The wastewater treatment plant in the Netherlands filters used toilet paper. It is used as building material
Did you know that Europeans consume up to 5 million tonnes of toilet paper per year? In the Netherlands they have found new use for it that is environmentally and economically beneficial
According to the European Tissue Symposium, Europeans use up to 5 million tonnes of toilet paper per year. In the Netherlands they got an idea how to use this huge amount of recyclable waste. Selected companies within The Cellvation project are changing toilet paper into building materials and asphalt.
CirTec company, which together with KNN Cellulose BV is backing the project, works for two years to achieve effectively producing building materials from the toilet paper from the sewage.
In the Geestmerambacht (near Alkmaar) sewage plant, which is part of the project, it regularly strains 400 kilograms of cellulose, mainly paper and cotton, daily through its industrial sieve.
Why in the Netherlands?
Ms. Carlijn Lahaye, CirTec's CEO stated for british The Guardian that a lot of toilet paper that drains through the sewer pipes in the Netherlands includes high-quality fibers. "The Dutch prefer luxury toilet paper, and therefore cellulose has premium quality in those rolls," she explains.
Asphalt making instead of burning it
Cellulose, which would normally have been burned after filtration in the wastewater treatment plant, will be further reused thanks to this project. After filtering i tis beeing purified and sterilized at very high temperatures. It is then processed, for example, into pellets which are sold as raw material for the production of asphalt and building materials.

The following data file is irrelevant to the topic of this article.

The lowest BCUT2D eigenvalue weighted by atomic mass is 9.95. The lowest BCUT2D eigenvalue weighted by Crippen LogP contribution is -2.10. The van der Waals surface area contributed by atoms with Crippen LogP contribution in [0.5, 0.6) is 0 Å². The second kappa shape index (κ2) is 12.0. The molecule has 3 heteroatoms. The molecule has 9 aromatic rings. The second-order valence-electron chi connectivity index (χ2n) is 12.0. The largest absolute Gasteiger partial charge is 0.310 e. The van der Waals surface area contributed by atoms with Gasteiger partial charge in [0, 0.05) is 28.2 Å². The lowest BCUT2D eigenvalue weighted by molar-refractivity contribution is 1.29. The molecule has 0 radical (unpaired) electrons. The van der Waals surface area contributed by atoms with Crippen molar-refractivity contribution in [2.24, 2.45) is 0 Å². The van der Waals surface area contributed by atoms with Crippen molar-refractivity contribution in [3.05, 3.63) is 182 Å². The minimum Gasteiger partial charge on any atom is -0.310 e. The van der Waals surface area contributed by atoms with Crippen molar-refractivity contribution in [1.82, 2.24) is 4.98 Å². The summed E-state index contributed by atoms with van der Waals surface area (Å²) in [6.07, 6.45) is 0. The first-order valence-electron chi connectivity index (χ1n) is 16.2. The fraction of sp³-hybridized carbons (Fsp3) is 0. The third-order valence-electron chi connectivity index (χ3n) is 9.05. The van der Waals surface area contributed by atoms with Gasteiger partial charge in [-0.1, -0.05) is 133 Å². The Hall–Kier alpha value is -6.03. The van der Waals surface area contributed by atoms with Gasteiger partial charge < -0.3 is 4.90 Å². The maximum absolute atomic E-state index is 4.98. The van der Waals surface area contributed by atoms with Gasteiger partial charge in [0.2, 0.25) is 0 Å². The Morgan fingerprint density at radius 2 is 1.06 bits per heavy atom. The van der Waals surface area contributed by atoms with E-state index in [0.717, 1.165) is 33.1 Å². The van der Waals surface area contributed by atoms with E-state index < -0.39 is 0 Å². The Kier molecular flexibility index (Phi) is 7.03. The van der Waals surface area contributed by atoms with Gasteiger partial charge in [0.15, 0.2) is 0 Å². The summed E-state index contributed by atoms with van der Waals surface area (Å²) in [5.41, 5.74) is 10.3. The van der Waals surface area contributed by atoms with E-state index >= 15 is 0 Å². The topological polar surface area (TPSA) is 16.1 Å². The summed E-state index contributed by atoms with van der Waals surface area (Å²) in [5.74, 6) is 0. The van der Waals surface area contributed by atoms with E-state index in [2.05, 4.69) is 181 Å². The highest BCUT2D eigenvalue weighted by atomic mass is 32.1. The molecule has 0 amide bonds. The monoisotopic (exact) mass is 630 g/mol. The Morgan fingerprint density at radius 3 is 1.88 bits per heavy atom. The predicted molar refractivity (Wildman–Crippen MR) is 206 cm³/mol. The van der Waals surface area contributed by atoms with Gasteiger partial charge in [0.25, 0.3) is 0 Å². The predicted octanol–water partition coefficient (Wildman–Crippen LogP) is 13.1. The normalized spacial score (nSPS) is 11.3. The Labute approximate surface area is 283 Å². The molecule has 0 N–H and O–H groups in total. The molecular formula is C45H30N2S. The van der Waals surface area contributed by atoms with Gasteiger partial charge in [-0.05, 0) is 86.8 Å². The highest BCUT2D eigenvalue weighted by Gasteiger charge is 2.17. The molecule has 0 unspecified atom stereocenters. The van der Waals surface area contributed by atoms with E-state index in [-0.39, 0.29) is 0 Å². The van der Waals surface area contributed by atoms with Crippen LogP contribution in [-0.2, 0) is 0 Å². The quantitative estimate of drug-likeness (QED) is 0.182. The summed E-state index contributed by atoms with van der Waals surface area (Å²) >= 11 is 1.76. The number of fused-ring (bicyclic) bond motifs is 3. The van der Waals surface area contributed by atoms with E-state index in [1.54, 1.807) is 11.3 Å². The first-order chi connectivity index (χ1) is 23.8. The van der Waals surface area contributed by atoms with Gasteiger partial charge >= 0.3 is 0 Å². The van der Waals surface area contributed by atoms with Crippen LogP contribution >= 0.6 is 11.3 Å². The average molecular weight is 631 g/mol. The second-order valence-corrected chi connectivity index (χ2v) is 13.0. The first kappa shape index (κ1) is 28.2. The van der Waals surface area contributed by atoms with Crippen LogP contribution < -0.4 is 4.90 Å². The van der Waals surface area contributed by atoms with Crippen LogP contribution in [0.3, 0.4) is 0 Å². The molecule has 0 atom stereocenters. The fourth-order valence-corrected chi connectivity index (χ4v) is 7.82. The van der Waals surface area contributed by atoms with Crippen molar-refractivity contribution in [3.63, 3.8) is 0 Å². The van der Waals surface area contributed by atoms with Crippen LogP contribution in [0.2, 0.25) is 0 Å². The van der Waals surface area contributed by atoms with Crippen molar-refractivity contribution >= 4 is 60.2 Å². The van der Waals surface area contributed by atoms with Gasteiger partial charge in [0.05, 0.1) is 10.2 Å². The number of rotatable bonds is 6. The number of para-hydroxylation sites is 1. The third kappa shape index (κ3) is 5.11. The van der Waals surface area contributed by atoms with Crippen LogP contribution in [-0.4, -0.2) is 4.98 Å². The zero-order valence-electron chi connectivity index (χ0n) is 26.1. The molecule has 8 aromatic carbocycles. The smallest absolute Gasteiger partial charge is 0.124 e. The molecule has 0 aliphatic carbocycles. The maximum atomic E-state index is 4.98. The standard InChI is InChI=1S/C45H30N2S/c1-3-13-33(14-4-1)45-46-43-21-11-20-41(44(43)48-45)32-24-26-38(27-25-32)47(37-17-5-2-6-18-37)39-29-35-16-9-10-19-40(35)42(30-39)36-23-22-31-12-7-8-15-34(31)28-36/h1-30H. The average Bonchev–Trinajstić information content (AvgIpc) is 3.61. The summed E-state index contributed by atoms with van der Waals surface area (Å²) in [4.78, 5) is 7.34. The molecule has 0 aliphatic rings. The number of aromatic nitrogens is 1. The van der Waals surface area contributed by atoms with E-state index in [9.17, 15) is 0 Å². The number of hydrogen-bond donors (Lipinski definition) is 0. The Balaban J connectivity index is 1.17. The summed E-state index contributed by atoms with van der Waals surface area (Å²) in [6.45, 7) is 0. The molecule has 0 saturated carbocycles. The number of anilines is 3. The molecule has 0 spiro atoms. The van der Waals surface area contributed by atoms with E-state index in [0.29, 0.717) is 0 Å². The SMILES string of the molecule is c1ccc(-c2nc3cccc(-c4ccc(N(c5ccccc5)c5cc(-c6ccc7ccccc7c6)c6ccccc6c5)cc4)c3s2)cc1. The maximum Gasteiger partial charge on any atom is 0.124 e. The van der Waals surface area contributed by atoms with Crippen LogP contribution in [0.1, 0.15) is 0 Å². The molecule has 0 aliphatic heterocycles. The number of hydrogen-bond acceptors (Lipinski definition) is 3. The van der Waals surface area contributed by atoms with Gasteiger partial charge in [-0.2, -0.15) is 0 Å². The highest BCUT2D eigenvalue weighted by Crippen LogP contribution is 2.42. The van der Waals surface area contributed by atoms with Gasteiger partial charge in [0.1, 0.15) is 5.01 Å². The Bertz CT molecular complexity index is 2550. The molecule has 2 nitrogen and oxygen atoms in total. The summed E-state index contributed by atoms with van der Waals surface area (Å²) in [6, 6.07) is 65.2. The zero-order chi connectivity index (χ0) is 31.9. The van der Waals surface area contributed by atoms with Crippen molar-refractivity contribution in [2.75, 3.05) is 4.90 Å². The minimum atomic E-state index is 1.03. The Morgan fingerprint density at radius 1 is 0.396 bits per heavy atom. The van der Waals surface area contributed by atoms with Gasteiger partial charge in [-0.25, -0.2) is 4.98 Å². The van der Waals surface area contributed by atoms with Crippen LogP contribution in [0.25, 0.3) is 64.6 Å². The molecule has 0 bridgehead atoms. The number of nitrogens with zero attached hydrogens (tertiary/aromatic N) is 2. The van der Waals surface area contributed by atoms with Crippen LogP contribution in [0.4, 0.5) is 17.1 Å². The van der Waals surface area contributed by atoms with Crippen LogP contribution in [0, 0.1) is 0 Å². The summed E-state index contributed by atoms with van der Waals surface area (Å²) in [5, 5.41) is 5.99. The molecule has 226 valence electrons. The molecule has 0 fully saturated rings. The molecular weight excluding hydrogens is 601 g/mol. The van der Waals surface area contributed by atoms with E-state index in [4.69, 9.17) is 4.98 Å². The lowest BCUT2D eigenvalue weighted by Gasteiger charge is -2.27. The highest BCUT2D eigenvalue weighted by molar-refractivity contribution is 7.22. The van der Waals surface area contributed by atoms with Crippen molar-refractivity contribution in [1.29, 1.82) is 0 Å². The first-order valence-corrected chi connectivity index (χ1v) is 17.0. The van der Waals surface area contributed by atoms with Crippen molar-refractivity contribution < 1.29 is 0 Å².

Last year, in the Netherlands, the first public cycling route was opened and the pellets obtained from straining were used. To produce one kilogram of asphalt, about three kilos of such pellets are spent.
Other visions of processing
Part of the pellets is also exported to the Brunel University in London. Here they are working on technology to use the material as a source of energy or as a material for making bottles from bioplast.
Although the project is still in its pilot phase two years after launch the companies involved in the project believe that the idea of recycling toilet paper can be beneficial not only from an environmental point of view but also from a financial perspective.
Processing a pulp produces a valuable product whose sales are able to reduce the cost of the entire wastewater treatment process.
At present, 322 million tonnes more plastics are produced than in 1950. Even the tenth of this will end up as waste in the sea.